What happens to a star that gets too close to a hungry black hole? She ends up with “Spaghetti”., in other words, has been extended to produce large pieces of plasma in the form of the famous Italian pasta. This “spaghettiization” still has a scientific nameWave breaking event (TDE) and one of the most violent processes in the universe.
Due to the black hole’s powerful gravitational pull, the collapsed star’s debris emits a brilliant glow before it disappears beyond the object’s event horizon. This luminous feast can continue for months before the black hole returns to a peaceful state of sleep. But sometimes this sleeping position is not so restful.
Black holes move away from their digestion
Several observations have revealed that black holes can wake up and eject matter and energy, sending bursts of radio waves toward Earth months or even after the initial TDE. “How incredibly unusual [ces événements]These objects came back to life like zombies.”Explains Enrico Ramirez-Ruiz, an astrophysicist at the University of California, Santa Cruz, citing Science. “It really challenges the paradigm.”
Until recently, all recorded ejections as part of dozens of known TDEs, detected by optical light or X-rays emitted by the black hole’s jet material, occurred very shortly after the black hole shredded its food. But with the development of observations in the field of radio waves, hitherto unknown behaviors have been observed in black holes.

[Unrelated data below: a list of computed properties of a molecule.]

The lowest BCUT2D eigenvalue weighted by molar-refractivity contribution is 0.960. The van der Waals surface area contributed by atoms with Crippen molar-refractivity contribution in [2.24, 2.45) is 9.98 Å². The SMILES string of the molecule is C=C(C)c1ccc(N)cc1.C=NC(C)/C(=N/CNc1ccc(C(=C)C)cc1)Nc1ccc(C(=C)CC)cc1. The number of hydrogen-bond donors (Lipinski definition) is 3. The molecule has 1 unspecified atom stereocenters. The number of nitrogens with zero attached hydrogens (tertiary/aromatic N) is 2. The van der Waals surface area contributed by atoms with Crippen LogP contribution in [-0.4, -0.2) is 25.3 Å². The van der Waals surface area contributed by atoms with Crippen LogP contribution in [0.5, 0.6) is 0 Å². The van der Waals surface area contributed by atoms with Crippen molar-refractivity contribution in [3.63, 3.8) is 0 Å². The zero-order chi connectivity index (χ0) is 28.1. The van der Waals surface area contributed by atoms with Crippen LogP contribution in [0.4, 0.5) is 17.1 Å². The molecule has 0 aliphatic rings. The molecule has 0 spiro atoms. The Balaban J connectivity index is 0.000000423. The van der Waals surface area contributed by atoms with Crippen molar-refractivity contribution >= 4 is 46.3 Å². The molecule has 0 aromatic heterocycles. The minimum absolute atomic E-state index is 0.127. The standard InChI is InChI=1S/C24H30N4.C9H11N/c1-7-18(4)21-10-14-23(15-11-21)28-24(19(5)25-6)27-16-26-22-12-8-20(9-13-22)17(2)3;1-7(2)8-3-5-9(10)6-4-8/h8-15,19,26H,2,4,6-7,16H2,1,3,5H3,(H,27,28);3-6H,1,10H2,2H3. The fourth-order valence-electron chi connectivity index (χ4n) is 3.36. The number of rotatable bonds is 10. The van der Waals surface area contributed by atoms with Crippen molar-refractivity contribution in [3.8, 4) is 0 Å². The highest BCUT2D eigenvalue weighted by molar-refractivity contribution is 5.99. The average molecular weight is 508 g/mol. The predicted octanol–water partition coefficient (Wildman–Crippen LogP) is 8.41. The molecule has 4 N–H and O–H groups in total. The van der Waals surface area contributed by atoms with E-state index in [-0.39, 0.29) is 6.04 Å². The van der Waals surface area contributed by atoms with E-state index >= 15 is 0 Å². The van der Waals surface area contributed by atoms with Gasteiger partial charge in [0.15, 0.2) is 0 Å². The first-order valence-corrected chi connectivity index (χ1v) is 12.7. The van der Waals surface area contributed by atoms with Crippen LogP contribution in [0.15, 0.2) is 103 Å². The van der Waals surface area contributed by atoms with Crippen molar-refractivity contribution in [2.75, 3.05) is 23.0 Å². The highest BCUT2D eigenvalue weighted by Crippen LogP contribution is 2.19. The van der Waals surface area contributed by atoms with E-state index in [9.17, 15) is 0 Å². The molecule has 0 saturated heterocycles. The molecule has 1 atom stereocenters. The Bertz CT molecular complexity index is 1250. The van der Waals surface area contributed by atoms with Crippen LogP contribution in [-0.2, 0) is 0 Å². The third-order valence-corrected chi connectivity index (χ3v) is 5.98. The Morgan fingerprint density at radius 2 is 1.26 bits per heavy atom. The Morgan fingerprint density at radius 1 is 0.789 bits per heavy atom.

In February 2021, Assaf Horesh, an astrophysicist at the Hebrew University of Jerusalem, He discovered a radio burst six months after the initial TDE. On June 30 of the same year, history repeated itself: Yvette Sentus, an astronomer at the Harvard Center for Astrophysics and the Smithsonian Center, Another delayed explosion was discovered. Using multiple telescopes, she and her team determined that there was a rapid peak in radio activity more than two years after the black hole’s feeding! Scientists were confused, to say the least.
A disk in the middle
Today, a third example has been added to this list: while reanalyzing a previously observed TDE, Assaf Horesh’s student Itai Sfaradi claims to have recorded delayed radio emissions in conjunction with an X-ray flare. So-called X-ray binaries — where star-sized black holes suck gas from a pair of stars — suggest the mechanisms may be coupled. His works have been publishedAstrophysical Journal Dated July 10, 2022.
Researchers are now proposing a hypothesis to explain these delayed flares: displacements of the black hole’s accretion disk fuel the explosions of X-ray binaries, which can also occur in supermassive black holes months after they are consumed. Gas from a torn star builds up slowly over time, making the accretion disk cooler and thinner. The latter, “weakened”, would then allow projections of matter to travel into space, where they would collide with the surrounding gas, producing the famous radio bursts. Overall, the accretion disk will still be dense enough to support the jets, but somewhat less likely to reabsorb the generated radio waves.
Large-scale radio surveys will be needed to confirm this scenario. According to Enrico Ramírez-Ruiz, the question is still raised ScienceThe discovery of a larger population of these “zombie” TDEs would enable the behavior of black holes to be studied in more detail over a wide range of conditions. “Black Hole Gastronomy Really Offers a New Playground”, He concludes.